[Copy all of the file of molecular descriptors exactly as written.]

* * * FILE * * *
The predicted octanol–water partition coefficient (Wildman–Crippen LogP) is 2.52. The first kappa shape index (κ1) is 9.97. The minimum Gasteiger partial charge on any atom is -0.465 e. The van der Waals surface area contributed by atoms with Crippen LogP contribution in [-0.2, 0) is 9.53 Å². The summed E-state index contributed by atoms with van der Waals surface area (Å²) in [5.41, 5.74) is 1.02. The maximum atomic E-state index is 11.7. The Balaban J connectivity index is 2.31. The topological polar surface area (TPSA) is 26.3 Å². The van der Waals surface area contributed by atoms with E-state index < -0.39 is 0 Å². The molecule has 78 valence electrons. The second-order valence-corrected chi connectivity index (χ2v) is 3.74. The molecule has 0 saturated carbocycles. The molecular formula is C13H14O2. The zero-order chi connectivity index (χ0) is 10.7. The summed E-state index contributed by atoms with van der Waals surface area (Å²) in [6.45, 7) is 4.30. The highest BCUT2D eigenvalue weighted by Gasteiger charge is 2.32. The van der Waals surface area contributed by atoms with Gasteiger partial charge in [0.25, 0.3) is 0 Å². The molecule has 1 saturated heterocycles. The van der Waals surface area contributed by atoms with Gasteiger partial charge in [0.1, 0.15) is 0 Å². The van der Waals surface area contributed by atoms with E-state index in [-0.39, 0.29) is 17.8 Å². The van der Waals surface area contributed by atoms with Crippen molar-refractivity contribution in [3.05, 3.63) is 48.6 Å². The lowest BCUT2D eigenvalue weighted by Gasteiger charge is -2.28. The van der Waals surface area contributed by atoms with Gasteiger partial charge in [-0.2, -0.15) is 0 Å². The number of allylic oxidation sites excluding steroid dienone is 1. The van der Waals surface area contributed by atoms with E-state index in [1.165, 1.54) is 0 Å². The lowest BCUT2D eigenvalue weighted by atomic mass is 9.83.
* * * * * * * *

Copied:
The predicted octanol–water partition coefficient (Wildman–Crippen LogP) is 2.52. The first kappa shape index (κ1) is 9.97. The minimum Gasteiger partial charge on any atom is -0.465 e. The van der Waals surface area contributed by atoms with Crippen LogP contribution in [-0.2, 0) is 9.53 Å². The summed E-state index contributed by atoms with van der Waals surface area (Å²) in [5.41, 5.74) is 1.02. The maximum atomic E-state index is 11.7. The Balaban J connectivity index is 2.31. The topological polar surface area (TPSA) is 26.3 Å². The van der Waals surface area contributed by atoms with E-state index < -0.39 is 0 Å². The molecule has 78 valence electrons. The second-order valence-corrected chi connectivity index (χ2v) is 3.74. The molecule has 0 saturated carbocycles. The molecular formula is C13H14O2. The zero-order chi connectivity index (χ0) is 10.7. The summed E-state index contributed by atoms with van der Waals surface area (Å²) in [6.45, 7) is 4.30. The highest BCUT2D eigenvalue weighted by Gasteiger charge is 2.32. The van der Waals surface area contributed by atoms with Gasteiger partial charge in [0.25, 0.3) is 0 Å². The molecule has 1 saturated heterocycles. The van der Waals surface area contributed by atoms with Gasteiger partial charge in [0.1, 0.15) is 0 Å². The van der Waals surface area contributed by atoms with E-state index in [-0.39, 0.29) is 17.8 Å². The van der Waals surface area contributed by atoms with Crippen molar-refractivity contribution in [3.05, 3.63) is 48.6 Å². The lowest BCUT2D eigenvalue weighted by Gasteiger charge is -2.28. The van der Waals surface area contributed by atoms with Gasteiger partial charge in [-0.2, -0.15) is 0 Å². The number of allylic oxidation sites excluding steroid dienone is 1. The van der Waals surface area contributed by atoms with E-state index in [1.165, 1.54) is 0 Å². The lowest BCUT2D eigenvalue weighted by atomic mass is 9.83.